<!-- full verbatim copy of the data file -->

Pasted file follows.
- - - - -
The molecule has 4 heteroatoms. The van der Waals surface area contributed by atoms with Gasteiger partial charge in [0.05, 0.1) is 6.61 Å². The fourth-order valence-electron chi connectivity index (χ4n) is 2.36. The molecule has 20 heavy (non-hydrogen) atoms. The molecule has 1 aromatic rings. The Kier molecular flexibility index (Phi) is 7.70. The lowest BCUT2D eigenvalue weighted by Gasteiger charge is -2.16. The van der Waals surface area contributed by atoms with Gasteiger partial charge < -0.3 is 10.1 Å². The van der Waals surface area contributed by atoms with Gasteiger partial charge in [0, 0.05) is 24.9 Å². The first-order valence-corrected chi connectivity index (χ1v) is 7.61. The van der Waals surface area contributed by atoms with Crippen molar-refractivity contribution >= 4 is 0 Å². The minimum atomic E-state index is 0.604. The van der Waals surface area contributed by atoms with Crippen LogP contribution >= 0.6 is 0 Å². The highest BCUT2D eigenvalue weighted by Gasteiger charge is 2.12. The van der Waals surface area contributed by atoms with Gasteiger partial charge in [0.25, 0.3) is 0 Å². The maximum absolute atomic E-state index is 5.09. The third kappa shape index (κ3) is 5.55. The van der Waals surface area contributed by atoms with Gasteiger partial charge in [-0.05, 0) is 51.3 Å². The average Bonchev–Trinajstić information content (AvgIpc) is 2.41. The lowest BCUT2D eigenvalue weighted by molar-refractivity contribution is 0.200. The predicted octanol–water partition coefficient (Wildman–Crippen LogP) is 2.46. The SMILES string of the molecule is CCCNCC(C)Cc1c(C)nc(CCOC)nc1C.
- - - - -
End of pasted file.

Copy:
The molecule has 4 heteroatoms. The van der Waals surface area contributed by atoms with Gasteiger partial charge in [0.05, 0.1) is 6.61 Å². The fourth-order valence-electron chi connectivity index (χ4n) is 2.36. The molecule has 20 heavy (non-hydrogen) atoms. The molecule has 1 aromatic rings. The Kier molecular flexibility index (Phi) is 7.70. The lowest BCUT2D eigenvalue weighted by Gasteiger charge is -2.16. The van der Waals surface area contributed by atoms with Gasteiger partial charge < -0.3 is 10.1 Å². The van der Waals surface area contributed by atoms with Gasteiger partial charge in [0, 0.05) is 24.9 Å². The first-order valence-corrected chi connectivity index (χ1v) is 7.61. The van der Waals surface area contributed by atoms with Crippen molar-refractivity contribution >= 4 is 0 Å². The minimum atomic E-state index is 0.604. The van der Waals surface area contributed by atoms with Crippen LogP contribution >= 0.6 is 0 Å². The highest BCUT2D eigenvalue weighted by Gasteiger charge is 2.12. The van der Waals surface area contributed by atoms with Gasteiger partial charge in [0.25, 0.3) is 0 Å². The maximum absolute atomic E-state index is 5.09. The third kappa shape index (κ3) is 5.55. The van der Waals surface area contributed by atoms with Gasteiger partial charge in [-0.05, 0) is 51.3 Å². The average Bonchev–Trinajstić information content (AvgIpc) is 2.41. The lowest BCUT2D eigenvalue weighted by molar-refractivity contribution is 0.200. The predicted octanol–water partition coefficient (Wildman–Crippen LogP) is 2.46. The SMILES string of the molecule is CCCNCC(C)Cc1c(C)nc(CCOC)nc1C.